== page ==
No, not everyone is required to file Form 1040. There is a certain threshold for an individual to file an income tax return. Specifically, you are not required to file Form 1040 if:
However, you may file Form 1040 even if you are not required to do so. In fact, zero tax filers or individuals who file tax returns without income can file Form 1040 to claim refunds or credits from the government.
Another determining factor to know if you need to file Form 1040 is the amount of your standard deductions. You will not have to file Form 1040 if your income is less than your standard deduction.
The standard deduction is a flat amount usually deducted from your taxable income to reduce your tax. The amount of your standard deduction depends on your type of income, age, filing status, or whether you are disabled or claimed as a dependent on another taxpayer's tax return.
The Internal Revenue Service grants taxpayers the standard deduction if they do not itemize their tax deductions using Schedule A (Form 1040).
The standard deduction applies to individuals earning a salary or pension income. However, not all taxpayers are qualified for the standard deduction. According to the Internal Revenue Service, the following may not take the standard deduction:
The U.S. government sets the amount for the standard deduction for a specific tax year. As of 2021, the standard deduction is:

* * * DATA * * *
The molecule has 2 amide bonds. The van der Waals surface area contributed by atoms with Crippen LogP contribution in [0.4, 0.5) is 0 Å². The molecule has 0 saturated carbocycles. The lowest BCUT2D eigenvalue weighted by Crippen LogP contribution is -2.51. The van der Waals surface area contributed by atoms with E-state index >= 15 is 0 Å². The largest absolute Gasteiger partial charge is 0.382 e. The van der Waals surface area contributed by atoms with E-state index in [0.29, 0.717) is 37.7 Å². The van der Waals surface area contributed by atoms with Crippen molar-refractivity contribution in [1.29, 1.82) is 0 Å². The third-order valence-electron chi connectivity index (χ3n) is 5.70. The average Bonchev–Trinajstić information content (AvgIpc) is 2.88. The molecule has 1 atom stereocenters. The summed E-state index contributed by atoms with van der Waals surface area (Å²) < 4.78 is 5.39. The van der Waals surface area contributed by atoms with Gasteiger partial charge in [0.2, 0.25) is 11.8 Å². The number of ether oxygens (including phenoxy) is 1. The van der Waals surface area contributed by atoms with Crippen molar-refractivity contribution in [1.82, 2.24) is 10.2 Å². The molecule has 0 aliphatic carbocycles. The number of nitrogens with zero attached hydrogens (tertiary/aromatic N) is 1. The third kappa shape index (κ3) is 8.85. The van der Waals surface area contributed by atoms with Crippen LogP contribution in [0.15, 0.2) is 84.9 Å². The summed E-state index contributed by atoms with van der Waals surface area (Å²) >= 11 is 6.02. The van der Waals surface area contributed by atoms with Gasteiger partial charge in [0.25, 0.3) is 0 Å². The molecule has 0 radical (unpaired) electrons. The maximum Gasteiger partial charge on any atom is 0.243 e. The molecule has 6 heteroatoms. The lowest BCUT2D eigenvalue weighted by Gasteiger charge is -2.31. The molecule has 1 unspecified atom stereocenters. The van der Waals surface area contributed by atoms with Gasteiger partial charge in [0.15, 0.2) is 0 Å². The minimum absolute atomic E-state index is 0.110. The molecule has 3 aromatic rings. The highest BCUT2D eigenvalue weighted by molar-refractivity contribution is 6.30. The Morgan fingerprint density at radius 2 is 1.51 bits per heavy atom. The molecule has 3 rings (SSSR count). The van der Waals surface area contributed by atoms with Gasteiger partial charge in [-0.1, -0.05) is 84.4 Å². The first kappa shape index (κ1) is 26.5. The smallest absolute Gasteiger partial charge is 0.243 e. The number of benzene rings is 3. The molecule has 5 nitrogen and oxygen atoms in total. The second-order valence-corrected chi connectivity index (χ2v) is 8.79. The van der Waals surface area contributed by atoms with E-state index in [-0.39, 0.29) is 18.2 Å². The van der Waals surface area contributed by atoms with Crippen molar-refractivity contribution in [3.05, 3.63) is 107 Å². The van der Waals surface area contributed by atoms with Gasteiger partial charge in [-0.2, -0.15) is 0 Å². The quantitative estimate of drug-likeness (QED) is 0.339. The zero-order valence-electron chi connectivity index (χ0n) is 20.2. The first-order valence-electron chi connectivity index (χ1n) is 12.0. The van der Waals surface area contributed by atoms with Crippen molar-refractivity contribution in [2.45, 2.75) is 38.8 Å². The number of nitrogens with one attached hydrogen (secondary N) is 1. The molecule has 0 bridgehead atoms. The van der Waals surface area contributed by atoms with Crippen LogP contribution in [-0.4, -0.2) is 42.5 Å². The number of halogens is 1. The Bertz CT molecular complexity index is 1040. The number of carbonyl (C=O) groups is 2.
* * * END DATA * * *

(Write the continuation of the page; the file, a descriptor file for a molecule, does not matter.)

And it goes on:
No, Form 1040 is different from Form W-2, Wage and Tax Statement.
You use Form 1040 to file with the Internal Revenue Service your income tax returns. It serves as the master sheet that contains details from your tax forms or returns. Form W-2, on the other hand, is a document your employer gives you to report your wages and withholding.
To file your Form 1040, you need to gather all your tax returns, including your Form W-2, to determine the information or records you need to input.
While there are several types of 1099 forms, all are designed to report your self-employment income or the income you gain outside your salary or wage.
The amount reported on your 1099 forms will be used to determine the amount you need to enter on your Form 1040.
Yes, you can print Form 1040 that you downloaded online or from the Internal Revenue Service (IRS) website.
Although, other online IRS forms must not be printed for scanning purposes, such as Copy A of Form W-2 and 1099 forms and other IRS forms printed in red ink.
You need Form 1040 to report your income, calculate the amount of taxes you owe to the federal government, and file your tax return.
If you do not have to file a tax return and do not have to make estimated tax payments, you do not have to file Form 1040.
Your annual income is the total amount of money you earned during a year.
To determine if you need to file Form 1040, add your taxable income and all nontaxable income in a year. If the total is within your standard deduction limit, then you do not have to file Form 1040.